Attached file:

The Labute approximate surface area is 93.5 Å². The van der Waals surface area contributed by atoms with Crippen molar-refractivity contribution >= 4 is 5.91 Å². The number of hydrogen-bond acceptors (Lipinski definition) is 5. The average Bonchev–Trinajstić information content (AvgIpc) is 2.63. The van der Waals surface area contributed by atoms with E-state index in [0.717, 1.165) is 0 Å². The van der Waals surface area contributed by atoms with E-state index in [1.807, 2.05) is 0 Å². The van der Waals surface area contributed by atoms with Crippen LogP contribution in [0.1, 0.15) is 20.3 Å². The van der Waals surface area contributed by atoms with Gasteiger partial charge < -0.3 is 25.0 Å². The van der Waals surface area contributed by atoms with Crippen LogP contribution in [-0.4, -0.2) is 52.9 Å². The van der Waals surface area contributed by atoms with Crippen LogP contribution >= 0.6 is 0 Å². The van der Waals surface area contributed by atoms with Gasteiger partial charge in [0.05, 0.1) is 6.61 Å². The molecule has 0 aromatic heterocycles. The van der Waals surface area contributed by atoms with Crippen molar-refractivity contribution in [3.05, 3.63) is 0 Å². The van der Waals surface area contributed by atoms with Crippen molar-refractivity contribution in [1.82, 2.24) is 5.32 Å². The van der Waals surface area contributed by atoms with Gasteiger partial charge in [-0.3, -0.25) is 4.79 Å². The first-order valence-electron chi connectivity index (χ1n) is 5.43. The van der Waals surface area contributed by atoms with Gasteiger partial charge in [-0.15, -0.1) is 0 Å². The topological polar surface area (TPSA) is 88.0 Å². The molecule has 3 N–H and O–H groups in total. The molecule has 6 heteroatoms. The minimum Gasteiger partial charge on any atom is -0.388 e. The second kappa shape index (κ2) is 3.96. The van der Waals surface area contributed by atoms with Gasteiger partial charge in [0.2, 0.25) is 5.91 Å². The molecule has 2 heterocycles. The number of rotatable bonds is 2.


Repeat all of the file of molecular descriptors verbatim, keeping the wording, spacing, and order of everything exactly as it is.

The Labute approximate surface area is 93.5 Å². The van der Waals surface area contributed by atoms with Crippen molar-refractivity contribution >= 4 is 5.91 Å². The number of hydrogen-bond acceptors (Lipinski definition) is 5. The average Bonchev–Trinajstić information content (AvgIpc) is 2.63. The van der Waals surface area contributed by atoms with E-state index in [0.717, 1.165) is 0 Å². The van der Waals surface area contributed by atoms with E-state index in [1.807, 2.05) is 0 Å². The van der Waals surface area contributed by atoms with Crippen LogP contribution in [0.1, 0.15) is 20.3 Å². The van der Waals surface area contributed by atoms with Gasteiger partial charge < -0.3 is 25.0 Å². The van der Waals surface area contributed by atoms with Crippen LogP contribution in [-0.4, -0.2) is 52.9 Å². The van der Waals surface area contributed by atoms with Crippen LogP contribution >= 0.6 is 0 Å². The van der Waals surface area contributed by atoms with Gasteiger partial charge in [0.05, 0.1) is 6.61 Å². The molecule has 0 aromatic heterocycles. The van der Waals surface area contributed by atoms with Crippen molar-refractivity contribution in [3.05, 3.63) is 0 Å². The van der Waals surface area contributed by atoms with Crippen molar-refractivity contribution in [1.82, 2.24) is 5.32 Å². The van der Waals surface area contributed by atoms with Gasteiger partial charge in [-0.3, -0.25) is 4.79 Å². The first-order valence-electron chi connectivity index (χ1n) is 5.43. The van der Waals surface area contributed by atoms with Gasteiger partial charge in [-0.15, -0.1) is 0 Å². The topological polar surface area (TPSA) is 88.0 Å². The molecule has 3 N–H and O–H groups in total. The molecule has 6 heteroatoms. The minimum Gasteiger partial charge on any atom is -0.388 e. The second kappa shape index (κ2) is 3.96. The van der Waals surface area contributed by atoms with Gasteiger partial charge in [0.2, 0.25) is 5.91 Å². The molecule has 2 heterocycles. The number of rotatable bonds is 2.